Challenges of Using Highly Sensitive Measurement Technologies: From Explosives and Illegal Drug Detection Using Mass Spectrometer to Cancer Detection Using Nematodes
The 2015 Annual AAAS-Hitachi Lecture on Science and Society will be addressed by Dr. Minoru Sakairi, Chief Scientist, Center for Exploratory Research, of the Research and Development Group, Hitachi, Ltd., and discussant Dr. Gerald L. Epstein, former AAAS Director of the Center for Science, Technology, and Security Policy.
To accommodate the needs for high detection accuracy and high throughput in a measurement system, Dr. Sakairi and his group have been developing real-time mass spectrometry and have deployed and implemented it in environmental measurement systems and physical security systems. Japanese Customs uses the physical security systems in inspection areas to detect smuggling of explosives and illegal drugs.
Although advancements in physical measurement technologies have led to the birth of a giant industry, we have now almost reached their performance limits. Now research is moving toward creating a measurement technology modeled after the olfactory system of living organisms for accurately recognizing and distinguishing a vast array of odorant molecules.
Minoru Sakairi - Dr. Sakairi is the Chief Scientist, Center for Exploratory Research, of the Research and Development Group at Hitachi, Ltd. He has been continually engaged in developing highly sensitive measurement technologies mainly based on mass spectrometer, compact sensors and measurement technology modeled after the olfactory system of living organisms. He has succeeded in applying these technologies to environmental measurement systems, in-vitro diagnostic devices, physical security systems and bio-instrumentation systems for automobiles.
He was awarded the Nikkei Global Environmental Technology Award (2000), the Okochi Memorial Technology Award (2000), the Ichimura Industrial Award (2007), The Commendation for Science and Technology by the Minister of Education, Culture, Sports, Science and Technology, Development Category (2008), and the title of Fellow of the Chemical Society of Japan (2012). In addition, he served as Advisor of the Japan Science & Technology Agency (2004-2009) and guest lecturer at the University of Electro-Communication (2005-2015), Chairman of the Japanese Association of Healthcare Information System and Industry (2005-2006) and Auditor of the Japan Society for Analytical Chemistry (2006).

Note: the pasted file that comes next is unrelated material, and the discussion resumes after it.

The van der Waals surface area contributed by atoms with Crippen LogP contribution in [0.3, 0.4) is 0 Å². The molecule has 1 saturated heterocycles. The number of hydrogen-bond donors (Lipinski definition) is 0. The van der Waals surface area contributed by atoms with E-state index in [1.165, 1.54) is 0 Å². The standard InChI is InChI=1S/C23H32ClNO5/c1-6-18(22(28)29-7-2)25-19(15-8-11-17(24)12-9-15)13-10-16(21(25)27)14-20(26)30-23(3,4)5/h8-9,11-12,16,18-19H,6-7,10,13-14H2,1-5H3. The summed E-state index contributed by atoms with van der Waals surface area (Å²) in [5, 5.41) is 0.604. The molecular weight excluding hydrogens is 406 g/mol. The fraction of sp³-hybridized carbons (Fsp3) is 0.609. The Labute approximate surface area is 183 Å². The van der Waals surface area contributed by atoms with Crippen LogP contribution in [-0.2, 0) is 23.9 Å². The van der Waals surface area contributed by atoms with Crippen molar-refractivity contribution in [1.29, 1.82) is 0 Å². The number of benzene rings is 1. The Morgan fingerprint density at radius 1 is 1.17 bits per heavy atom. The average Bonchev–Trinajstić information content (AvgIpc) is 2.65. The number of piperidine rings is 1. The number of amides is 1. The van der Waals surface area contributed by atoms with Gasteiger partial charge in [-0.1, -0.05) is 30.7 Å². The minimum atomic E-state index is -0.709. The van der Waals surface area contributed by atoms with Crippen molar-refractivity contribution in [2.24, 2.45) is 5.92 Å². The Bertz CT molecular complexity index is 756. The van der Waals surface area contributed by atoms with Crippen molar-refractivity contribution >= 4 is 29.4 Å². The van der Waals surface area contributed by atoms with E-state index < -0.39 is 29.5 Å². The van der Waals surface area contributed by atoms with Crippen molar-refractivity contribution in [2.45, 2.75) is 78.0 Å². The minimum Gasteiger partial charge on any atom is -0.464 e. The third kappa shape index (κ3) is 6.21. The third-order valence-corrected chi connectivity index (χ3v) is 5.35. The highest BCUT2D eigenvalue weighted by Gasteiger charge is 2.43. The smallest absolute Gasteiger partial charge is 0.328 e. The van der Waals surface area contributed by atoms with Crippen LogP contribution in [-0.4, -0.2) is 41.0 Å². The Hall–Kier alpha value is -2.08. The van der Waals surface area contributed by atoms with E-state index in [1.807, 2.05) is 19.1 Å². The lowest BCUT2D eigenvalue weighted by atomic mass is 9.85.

He received his B.S., M.S., and Ph.D. degrees from the University of Tokyo in 1979, 1981, and 1989, respectively. During 1989-1990, he was a guest researcher at the National Institutes of Health (U.S.) to conduct a research of electro-spray ionization mass spectrometry for protein analysis.
Gerald L. Epstein - Dr. Epstein is the former AAAS Director of the Center for Science, Technology, and Security Policy. He currently serves at the Department of Homeland Security as Deputy Assistant Secretary for Chemical, Biological, Radiological, and Nuclear Policy. He has also worked at the Center for Strategic and International Studies, the White House Office of Science and Technology Policy (where he served jointly as Assistant Director for National Security and as Senior Director for Science and Technology on the National Security Council staff), and the Congressional Office of Technology Assessment. He directed a project at Harvard University's Kennedy School of Government on the relationship between civil and military technologies and has taught at Princeton (arms control and nonproliferation) and Georgetown (science, technology, and homeland security) Universities.
Dr. Epstein is a Fellow of the APS and the AAAS; he served on the APS Committee on International Scientific Activities (2005-2007, chair for 2007) and the Executive Committee for the Forum on Physics and Society (1994-1997). He is a member of the editorial boards for the journals Biosecurity and Bioterrorism and Frontiers in Bioengineering and Biotechnology. He has also served on the National Academy’s Committee on Science, Security, and Prosperity, its Committee on Biodefense Analysis and Countermeasures, and on the Biological Threats Panel of its Committee on International Security and Arms Control. He has served on the Biological Sciences Experts Group for the Office of the Director of National Intelligence. His Ph.D., in physics, is from the University of California at Berkeley.